Doctored The Disillusionment Of An American Physician

Author: Sandeep Jauhar
Publisher: Farrar, Straus and Giroux
ISBN: 9780374535339
Size: 18.95 MB
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In his acclaimed memoir Intern, Sandeep Jauhar chronicled the formative years of his residency at a prestigious New York City hospital. Doctored, his harrowing follow-up, observes the crisis of American medicine through the eyes of an attending cardiologist. Hoping for the stability he needs to start a family, Jauhar accepts a position at a massive teaching hospital on the outskirts of Queens. With a decade's worth of elite medical training behind him, he is eager to settle down and reap the rewards of countless sleepless nights. Instead, he is confronted with sobering truths. Doctors' morale is low and getting lower. Blatant cronyism determines patient referrals, corporate ties distort medical decisions, and unnecessary tests are routinely performed in order to generate income. Meanwhile, a single patient in Jauhar's hospital might see fifteen specialists in one stay and still fail to receive a full picture of his actual condition. Provoked by his unsettling experiences, Jauhar has written an introspective memoir that is also an impassioned plea for reform. With American medicine at a crossroads, Doctored is the important work of a writer unafraid to challenge the establishment and incite controversy.

When People Come First

Author: João Biehl
Publisher: Princeton University Press
ISBN: 1400846803
Size: 20.59 MB
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When People Come First critically assesses the expanding field of global health. It brings together an international and interdisciplinary group of scholars to address the medical, social, political, and economic dimensions of the global health enterprise through vivid case studies and bold conceptual work. The book demonstrates the crucial role of ethnography as an empirical lantern in global health, arguing for a more comprehensive, people-centered approach. Topics include the limits of technological quick fixes in disease control, the moral economy of global health science, the unexpected effects of massive treatment rollouts in resource-poor contexts, and how right-to-health activism coalesces with the increased influence of the pharmaceutical industry on health care. The contributors explore the altered landscapes left behind after programs scale up, break down, or move on. We learn that disease is really never just one thing, technology delivery does not equate with care, and biology and technology interact in ways we cannot always predict. The most effective solutions may well be found in people themselves, who consistently exceed the projections of experts and the medical-scientific, political, and humanitarian frameworks in which they are cast. When People Come First sets a new research agenda in global health and social theory and challenges us to rethink the relationships between care, rights, health, and economic futures.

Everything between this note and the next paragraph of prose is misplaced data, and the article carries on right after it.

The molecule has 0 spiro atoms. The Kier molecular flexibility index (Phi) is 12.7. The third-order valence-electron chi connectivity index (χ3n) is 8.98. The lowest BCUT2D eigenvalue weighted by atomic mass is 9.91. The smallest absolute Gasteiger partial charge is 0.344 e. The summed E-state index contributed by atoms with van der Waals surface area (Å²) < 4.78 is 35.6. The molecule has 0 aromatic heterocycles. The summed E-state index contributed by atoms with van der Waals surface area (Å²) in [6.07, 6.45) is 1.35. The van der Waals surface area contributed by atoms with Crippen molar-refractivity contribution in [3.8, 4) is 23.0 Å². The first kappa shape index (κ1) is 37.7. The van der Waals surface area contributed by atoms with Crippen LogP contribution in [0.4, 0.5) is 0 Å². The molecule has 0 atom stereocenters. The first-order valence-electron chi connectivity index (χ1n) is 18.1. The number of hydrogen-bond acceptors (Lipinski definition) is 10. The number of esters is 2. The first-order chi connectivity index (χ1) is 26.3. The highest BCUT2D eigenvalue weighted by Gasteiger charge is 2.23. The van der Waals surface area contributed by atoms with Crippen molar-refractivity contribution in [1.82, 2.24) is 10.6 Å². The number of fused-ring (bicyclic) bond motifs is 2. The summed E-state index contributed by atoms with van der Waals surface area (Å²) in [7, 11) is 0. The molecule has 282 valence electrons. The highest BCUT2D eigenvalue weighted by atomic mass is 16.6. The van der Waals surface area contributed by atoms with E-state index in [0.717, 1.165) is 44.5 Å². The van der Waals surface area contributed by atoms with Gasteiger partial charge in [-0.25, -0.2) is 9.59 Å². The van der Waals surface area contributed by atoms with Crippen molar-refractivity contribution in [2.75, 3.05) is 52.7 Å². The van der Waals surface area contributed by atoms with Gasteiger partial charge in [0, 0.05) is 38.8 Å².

Fundamentalism At Home And Abroad

Author: Gerald A. Arbuckle
Publisher: Liturgical Press
ISBN: 0814684491
Size: 70.88 MB
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For most people, fundamentalism in the modern world has become synonymous with a radical form of Islam, but fundamentalism in many shapes and forms is also very much present in Western societies. Yes, fundamentalist economic, political, nationalistic, and religious movements are aplenty in the West. Using the lens of cultural anthropology, Gerald A. Arbuckle examines fundamentalist attitudes and movements in this book, exploring why they arise and how readers can constructively respond to them.

The Finest Traditions Of My Calling

Author: Abraham M. Nussbaum
Publisher: Yale University Press
ISBN: 0300211406
Size: 32.76 MB